Please note that Mommsen uses the AUC chronology (Ab Urbe Condita), i.e. from the founding of the City of Rome. You can use this reference table to have the B.C. dates
From: The History of Rome, by Theodor Mommsen
Translated with the sanction of the author by William Purdie Dickson
When spring came on (681), the besieged redoubled their exertions and took the trenches constructed on Dindymon: nothing remained for the king but to raise the siege and with the aid of his fleet to save what he could. He went in person with the fleet to the Hellespont, but suffered considerable loss partly at its departure, partly through storms on the voyage. The land army under Hermaeus and Marius likewise set out thither, with the view of embarking at Lampsacus under the protection of its walls.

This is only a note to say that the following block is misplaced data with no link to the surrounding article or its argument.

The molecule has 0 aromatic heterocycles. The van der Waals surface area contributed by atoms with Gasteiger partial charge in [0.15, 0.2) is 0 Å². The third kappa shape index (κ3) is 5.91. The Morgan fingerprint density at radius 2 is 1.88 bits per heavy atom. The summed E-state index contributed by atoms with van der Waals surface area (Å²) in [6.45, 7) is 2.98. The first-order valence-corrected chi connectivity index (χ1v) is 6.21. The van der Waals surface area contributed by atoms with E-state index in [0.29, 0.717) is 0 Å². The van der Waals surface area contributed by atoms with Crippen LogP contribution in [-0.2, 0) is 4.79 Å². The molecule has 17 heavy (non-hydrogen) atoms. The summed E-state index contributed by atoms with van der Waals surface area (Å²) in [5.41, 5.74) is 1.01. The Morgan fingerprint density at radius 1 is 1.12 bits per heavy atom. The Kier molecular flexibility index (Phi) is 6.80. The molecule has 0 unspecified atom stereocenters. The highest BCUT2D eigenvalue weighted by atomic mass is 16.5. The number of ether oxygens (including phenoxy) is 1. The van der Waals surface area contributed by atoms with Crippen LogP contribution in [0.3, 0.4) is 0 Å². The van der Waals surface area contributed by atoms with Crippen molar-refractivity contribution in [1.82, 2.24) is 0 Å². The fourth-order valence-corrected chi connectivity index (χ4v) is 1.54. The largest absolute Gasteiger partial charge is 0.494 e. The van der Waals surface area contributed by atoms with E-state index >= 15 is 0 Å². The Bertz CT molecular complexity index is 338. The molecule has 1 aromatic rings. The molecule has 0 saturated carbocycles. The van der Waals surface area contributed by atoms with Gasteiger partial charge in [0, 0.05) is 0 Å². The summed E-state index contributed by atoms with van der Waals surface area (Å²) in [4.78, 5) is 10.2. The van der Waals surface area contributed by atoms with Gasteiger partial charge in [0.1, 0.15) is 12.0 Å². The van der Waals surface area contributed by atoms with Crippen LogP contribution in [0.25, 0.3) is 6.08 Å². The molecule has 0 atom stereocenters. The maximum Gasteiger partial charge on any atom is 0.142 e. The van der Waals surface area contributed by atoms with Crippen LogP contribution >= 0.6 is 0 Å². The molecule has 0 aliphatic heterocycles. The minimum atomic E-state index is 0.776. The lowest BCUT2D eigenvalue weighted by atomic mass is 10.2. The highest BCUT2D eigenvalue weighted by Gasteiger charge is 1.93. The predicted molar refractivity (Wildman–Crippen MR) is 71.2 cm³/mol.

They left behind their baggage as well as the sick and wounded, who were all put to death by the exasperated Cyzicenes. Lucullus inflicted on them very considerable loss by the way at the passage of the rivers Aesepus and Granicus; but they attained their object. The Pontic ships carried off the remains of the great army and the citizens of Lampsacus themselves beyond the reach of the Romans.
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Reference address : https://www.ellopos.net/elpenor/rome/5-02-rule-sullan-restoration.asp?pg=32